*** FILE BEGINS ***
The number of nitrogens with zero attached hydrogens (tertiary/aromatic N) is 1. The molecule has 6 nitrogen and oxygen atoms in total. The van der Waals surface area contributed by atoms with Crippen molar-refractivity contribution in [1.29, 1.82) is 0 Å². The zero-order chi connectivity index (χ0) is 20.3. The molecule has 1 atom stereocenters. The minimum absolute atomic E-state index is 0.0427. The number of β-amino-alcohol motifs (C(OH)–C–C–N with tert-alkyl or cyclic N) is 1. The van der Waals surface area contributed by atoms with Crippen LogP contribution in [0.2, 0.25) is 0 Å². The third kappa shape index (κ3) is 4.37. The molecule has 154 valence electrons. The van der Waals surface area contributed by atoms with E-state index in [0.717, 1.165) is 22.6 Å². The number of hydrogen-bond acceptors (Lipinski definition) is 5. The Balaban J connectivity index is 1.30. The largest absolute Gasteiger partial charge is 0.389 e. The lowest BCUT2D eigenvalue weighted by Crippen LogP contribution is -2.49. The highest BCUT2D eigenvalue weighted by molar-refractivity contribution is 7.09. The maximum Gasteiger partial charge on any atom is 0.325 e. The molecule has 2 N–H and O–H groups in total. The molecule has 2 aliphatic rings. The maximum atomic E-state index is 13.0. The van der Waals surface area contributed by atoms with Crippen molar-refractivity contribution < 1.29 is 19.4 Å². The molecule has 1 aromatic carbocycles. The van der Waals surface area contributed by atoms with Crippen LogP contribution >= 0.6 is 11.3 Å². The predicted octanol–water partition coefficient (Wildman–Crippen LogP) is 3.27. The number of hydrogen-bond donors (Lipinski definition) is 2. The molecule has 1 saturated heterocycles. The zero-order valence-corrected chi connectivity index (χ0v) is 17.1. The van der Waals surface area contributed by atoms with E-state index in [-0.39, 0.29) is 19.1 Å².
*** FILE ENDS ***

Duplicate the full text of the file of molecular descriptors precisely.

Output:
The number of nitrogens with zero attached hydrogens (tertiary/aromatic N) is 1. The molecule has 6 nitrogen and oxygen atoms in total. The van der Waals surface area contributed by atoms with Crippen molar-refractivity contribution in [1.29, 1.82) is 0 Å². The zero-order chi connectivity index (χ0) is 20.3. The molecule has 1 atom stereocenters. The minimum absolute atomic E-state index is 0.0427. The number of β-amino-alcohol motifs (C(OH)–C–C–N with tert-alkyl or cyclic N) is 1. The van der Waals surface area contributed by atoms with Crippen LogP contribution in [0.2, 0.25) is 0 Å². The third kappa shape index (κ3) is 4.37. The molecule has 154 valence electrons. The van der Waals surface area contributed by atoms with E-state index in [0.717, 1.165) is 22.6 Å². The number of hydrogen-bond acceptors (Lipinski definition) is 5. The Balaban J connectivity index is 1.30. The largest absolute Gasteiger partial charge is 0.389 e. The lowest BCUT2D eigenvalue weighted by Crippen LogP contribution is -2.49. The highest BCUT2D eigenvalue weighted by molar-refractivity contribution is 7.09. The maximum Gasteiger partial charge on any atom is 0.325 e. The molecule has 2 N–H and O–H groups in total. The molecule has 2 aliphatic rings. The maximum atomic E-state index is 13.0. The van der Waals surface area contributed by atoms with Crippen molar-refractivity contribution < 1.29 is 19.4 Å². The molecule has 1 aromatic carbocycles. The van der Waals surface area contributed by atoms with Crippen LogP contribution >= 0.6 is 11.3 Å². The predicted octanol–water partition coefficient (Wildman–Crippen LogP) is 3.27. The number of hydrogen-bond donors (Lipinski definition) is 2. The molecule has 1 saturated heterocycles. The zero-order valence-corrected chi connectivity index (χ0v) is 17.1. The van der Waals surface area contributed by atoms with E-state index in [-0.39, 0.29) is 19.1 Å².